Obama balks at family action against those involved with 9/11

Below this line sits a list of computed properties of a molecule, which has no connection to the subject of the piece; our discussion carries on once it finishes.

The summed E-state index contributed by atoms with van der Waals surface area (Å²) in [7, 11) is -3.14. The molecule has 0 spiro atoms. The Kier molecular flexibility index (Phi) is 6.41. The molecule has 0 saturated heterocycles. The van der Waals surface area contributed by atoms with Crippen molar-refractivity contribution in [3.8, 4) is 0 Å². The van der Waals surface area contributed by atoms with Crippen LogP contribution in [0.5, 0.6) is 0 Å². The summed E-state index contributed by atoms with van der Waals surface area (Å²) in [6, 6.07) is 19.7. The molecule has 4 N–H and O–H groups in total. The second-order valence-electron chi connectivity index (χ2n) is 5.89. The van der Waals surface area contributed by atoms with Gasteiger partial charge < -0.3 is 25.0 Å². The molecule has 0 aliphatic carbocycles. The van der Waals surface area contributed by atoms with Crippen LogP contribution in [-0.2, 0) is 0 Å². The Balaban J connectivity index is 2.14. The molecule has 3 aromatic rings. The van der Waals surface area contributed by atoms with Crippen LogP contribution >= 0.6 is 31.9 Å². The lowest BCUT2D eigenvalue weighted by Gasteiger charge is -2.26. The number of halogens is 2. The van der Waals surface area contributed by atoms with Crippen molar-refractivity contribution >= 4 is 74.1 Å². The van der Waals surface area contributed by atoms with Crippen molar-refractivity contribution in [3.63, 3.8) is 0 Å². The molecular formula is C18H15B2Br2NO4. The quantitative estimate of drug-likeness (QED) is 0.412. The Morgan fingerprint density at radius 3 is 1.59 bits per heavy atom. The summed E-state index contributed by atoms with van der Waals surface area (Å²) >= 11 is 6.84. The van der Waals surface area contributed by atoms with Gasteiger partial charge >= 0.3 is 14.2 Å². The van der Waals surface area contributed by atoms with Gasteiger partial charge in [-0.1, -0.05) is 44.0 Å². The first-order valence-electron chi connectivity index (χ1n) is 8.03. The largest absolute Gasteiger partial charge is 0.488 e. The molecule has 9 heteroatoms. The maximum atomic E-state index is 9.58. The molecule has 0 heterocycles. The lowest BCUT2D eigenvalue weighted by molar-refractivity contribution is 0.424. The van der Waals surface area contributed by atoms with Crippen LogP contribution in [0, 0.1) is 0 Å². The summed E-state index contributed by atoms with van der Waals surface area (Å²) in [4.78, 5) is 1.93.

Of course, Americans who harm people overseas intentionally and wrongfully should be punished. Villains should not be able to hide behind the American flag. Our government seems to support that idea. President Barack Obama’s administration has not tried to block lawsuits filed by four former inmates in Iraq’s Abu Ghraib prison. They are suing a U.S. contractor they allege is responsible for allowing some inmates at the prison to be tortured. Abu Ghraib, as you may remember, was used to detain terrorist suspects. At least some of their guards were Americans, and in at least a few situations, it appears the prisoners were mistreated unnecessarily. At some point, any Americans who are guilty of brutality may have to pay a price for their misconduct. But let us turn the tables: Family members of some of those killed in the Sept. 11, 2001 terrorist attacks on the United States want to sue Saudi Arabia, which they say provided aid to the Islamic terrorists. Congress has cleared the way for the lawsuits to proceed. So have the courts. But President Barack Obama is balking, finding every method in his power to prevent the lawsuits from proceeding. It would complicate U.S. relations with Saudi Arabia, ostensibly an ally in the Middle East, the White House explains. That probably is true. But where 9/11 is concerned, those relations should be complicated. If the White House continues on its current course, it will be admitting that, in effect, turnabout is not fair play — that Americans can be held accountable for misbehavior abroad, but can do nothing about precisely the opposite kind of offenses. That may make sense diplomatically. It is not justice, however.

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